ENGLISH2015.04.14 14:31

Annual Progress Report on 2014 Gender Cafe Project

by Gender and Development for Cambodia(GADC)


I.     Introduction

In 2014, Gender Cafe project worked with four sector women groups, namely entertainment workers (EW), victims of land eviction, garment factory workers, domestic workers and with key members of Gender Cafe activists in 2013. They are marginalized groups in both social and political participation and whose rights to access to and control over resources have been violated. The suffered from gender based violence either at household or workplace. Having embraced with traditional customary code of conduct for women, these groups have not shared their family affair to outsiders and were not aware that their rights have been abused, particularly on marital rape based on baseline. By comparing to their male counterparts, women have less chances and spaces to express their innermost issues to public. GADC cooperated with partners who have been working with women in relevant sectors to identify the target groups to build their confidence and provide safe space for them to express women’s concerns. This project was co-funded by Dorun Dorun and HBF. Within 2014, a series of activities have been done: 5 project orientations were done with 77 participants, 20 Gender Cafe meetings in Phnom Penh, coaching sessions, radio talk show and camping in Kep Province. At least each group met four times per year and the topics for meetings are: gender and violence, gender and law, gender and health, and gender and culture norms. All members found that Gender Cafe meetings are very useful for them and women are happy to learn from each other’s experiences.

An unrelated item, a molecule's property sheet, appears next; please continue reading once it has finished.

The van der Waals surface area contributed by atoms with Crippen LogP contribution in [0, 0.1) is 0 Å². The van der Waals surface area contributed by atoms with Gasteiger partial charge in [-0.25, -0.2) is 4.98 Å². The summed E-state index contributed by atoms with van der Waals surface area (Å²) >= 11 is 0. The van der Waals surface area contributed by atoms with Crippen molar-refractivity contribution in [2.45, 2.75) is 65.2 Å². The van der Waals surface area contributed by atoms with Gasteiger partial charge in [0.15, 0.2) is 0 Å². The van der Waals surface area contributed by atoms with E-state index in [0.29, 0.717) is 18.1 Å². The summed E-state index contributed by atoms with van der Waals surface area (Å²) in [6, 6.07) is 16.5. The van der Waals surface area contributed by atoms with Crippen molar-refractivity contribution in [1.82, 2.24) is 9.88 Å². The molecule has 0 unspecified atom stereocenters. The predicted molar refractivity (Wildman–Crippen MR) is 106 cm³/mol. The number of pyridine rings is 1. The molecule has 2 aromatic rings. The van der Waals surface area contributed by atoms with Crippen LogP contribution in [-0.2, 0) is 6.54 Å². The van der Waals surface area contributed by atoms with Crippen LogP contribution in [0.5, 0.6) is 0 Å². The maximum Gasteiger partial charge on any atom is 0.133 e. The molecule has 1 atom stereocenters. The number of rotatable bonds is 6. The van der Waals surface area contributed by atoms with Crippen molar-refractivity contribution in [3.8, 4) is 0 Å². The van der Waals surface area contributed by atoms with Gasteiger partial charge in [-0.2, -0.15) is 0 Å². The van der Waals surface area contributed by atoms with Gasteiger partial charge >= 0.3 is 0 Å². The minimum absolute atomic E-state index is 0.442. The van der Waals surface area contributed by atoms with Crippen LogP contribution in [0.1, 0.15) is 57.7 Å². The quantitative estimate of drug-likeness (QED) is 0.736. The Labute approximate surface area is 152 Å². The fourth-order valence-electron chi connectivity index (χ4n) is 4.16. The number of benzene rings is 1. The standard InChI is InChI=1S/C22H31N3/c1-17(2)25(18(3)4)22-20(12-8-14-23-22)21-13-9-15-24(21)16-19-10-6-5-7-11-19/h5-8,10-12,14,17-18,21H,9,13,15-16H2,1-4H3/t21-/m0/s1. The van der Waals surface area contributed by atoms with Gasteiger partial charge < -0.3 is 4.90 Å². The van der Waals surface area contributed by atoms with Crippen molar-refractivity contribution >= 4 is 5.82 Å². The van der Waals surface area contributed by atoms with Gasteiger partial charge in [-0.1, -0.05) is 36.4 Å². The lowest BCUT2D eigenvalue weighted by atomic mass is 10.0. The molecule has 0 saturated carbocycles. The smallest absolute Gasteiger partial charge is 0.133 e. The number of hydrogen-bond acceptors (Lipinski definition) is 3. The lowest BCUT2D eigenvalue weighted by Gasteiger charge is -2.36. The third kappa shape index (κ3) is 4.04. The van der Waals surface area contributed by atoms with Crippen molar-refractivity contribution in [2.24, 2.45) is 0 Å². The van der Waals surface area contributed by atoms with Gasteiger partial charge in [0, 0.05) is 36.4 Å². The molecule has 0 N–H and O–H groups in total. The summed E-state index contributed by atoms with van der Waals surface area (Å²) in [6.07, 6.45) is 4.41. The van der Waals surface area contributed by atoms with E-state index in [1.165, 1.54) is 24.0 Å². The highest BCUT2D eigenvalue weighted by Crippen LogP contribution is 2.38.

II.  Narrative Results

With the activities described above, women’s concerns and violent cases have been emerged and have been discussed for appropriate solutions. This brings about changes with the following:

 

1.    There is a significant increase the number of women who have confidence to express their innermost problems to their members as well as to public. About 81% of Gender Cafe members expressed that they felt safe and comfortable to talk about sexuality, sexual harassment and other forms of violence against women among their members if compared to the baseline about 54% of members shared about these issues with limited people who they believe that those people would not speak out and most of them share general conflict which do not deal with sexuality. An interesting case of a member who did not talk and dared not to tell members even about her name in the first meeting, yet in the 3rd meeting she could share with tears to members about her biological father who often touched her sexual organ for ages without punishment because she could not bring out such issue to the public for intervention. This is also more likely resulted from empathy among their members who motivated and inspired them to talk as well as listen to them with mindfulness through observation from each meeting. They do not only respect each other’s point of view, but also shared their experience to each other both success and failure toward gender based violence cases with mental, physical and economic supports. For example, a member who is an entertainment worker raised about discrimination against pregnant women at workplace: the entertainment workers are required to test pregnancy every month, if anyone is pregnant, she has to abort her child in order to keep the job. As women, this case annoyed and suffered other members once they heard. Some of them encouraged her to bring the case to the enforcement officers with seeking support from NGOs who provide legal support to women, while some shared experience that it was useless to bring it to the police if we did not pay them as they perceived that we deserved it because we are sex workers. Instead, they suggested as women we have to be strong and made it loud to the public. Another example found once one of members shared her hardship life that has to be accountable for many grandsons and daughters with insufficient financial support and improper shelter, other members contributed their money to help her. The old lady feels grateful to members with million thanks.